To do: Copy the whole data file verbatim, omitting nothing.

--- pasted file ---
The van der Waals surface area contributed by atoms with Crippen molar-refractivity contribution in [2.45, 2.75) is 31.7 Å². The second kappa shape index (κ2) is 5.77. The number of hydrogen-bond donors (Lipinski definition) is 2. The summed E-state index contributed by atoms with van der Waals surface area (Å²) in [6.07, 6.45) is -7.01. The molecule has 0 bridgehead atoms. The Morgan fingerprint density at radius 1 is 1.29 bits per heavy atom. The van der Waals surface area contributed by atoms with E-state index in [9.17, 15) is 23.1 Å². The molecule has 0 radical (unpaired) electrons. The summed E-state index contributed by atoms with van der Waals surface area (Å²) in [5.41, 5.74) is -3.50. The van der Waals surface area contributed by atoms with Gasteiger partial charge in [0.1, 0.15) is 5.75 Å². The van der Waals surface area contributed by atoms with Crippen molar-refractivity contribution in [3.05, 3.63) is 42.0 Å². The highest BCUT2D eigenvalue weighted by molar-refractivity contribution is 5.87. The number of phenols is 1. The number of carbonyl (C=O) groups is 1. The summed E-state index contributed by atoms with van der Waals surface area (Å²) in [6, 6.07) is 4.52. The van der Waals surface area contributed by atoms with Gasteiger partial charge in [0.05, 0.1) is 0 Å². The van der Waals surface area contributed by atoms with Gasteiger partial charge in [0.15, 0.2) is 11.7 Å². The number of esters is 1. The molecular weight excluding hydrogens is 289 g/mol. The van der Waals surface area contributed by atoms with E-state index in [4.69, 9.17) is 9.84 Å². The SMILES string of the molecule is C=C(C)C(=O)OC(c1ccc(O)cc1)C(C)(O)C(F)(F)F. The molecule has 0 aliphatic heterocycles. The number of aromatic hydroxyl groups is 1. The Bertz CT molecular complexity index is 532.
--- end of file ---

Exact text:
The van der Waals surface area contributed by atoms with Crippen molar-refractivity contribution in [2.45, 2.75) is 31.7 Å². The second kappa shape index (κ2) is 5.77. The number of hydrogen-bond donors (Lipinski definition) is 2. The summed E-state index contributed by atoms with van der Waals surface area (Å²) in [6.07, 6.45) is -7.01. The molecule has 0 bridgehead atoms. The Morgan fingerprint density at radius 1 is 1.29 bits per heavy atom. The van der Waals surface area contributed by atoms with E-state index in [9.17, 15) is 23.1 Å². The molecule has 0 radical (unpaired) electrons. The summed E-state index contributed by atoms with van der Waals surface area (Å²) in [5.41, 5.74) is -3.50. The van der Waals surface area contributed by atoms with Gasteiger partial charge in [0.1, 0.15) is 5.75 Å². The van der Waals surface area contributed by atoms with Crippen molar-refractivity contribution in [3.05, 3.63) is 42.0 Å². The highest BCUT2D eigenvalue weighted by molar-refractivity contribution is 5.87. The number of phenols is 1. The number of carbonyl (C=O) groups is 1. The summed E-state index contributed by atoms with van der Waals surface area (Å²) in [6, 6.07) is 4.52. The van der Waals surface area contributed by atoms with Gasteiger partial charge in [0.05, 0.1) is 0 Å². The van der Waals surface area contributed by atoms with Gasteiger partial charge in [0.15, 0.2) is 11.7 Å². The number of esters is 1. The molecular weight excluding hydrogens is 289 g/mol. The van der Waals surface area contributed by atoms with E-state index in [4.69, 9.17) is 9.84 Å². The SMILES string of the molecule is C=C(C)C(=O)OC(c1ccc(O)cc1)C(C)(O)C(F)(F)F. The molecule has 0 aliphatic heterocycles. The number of aromatic hydroxyl groups is 1. The Bertz CT molecular complexity index is 532.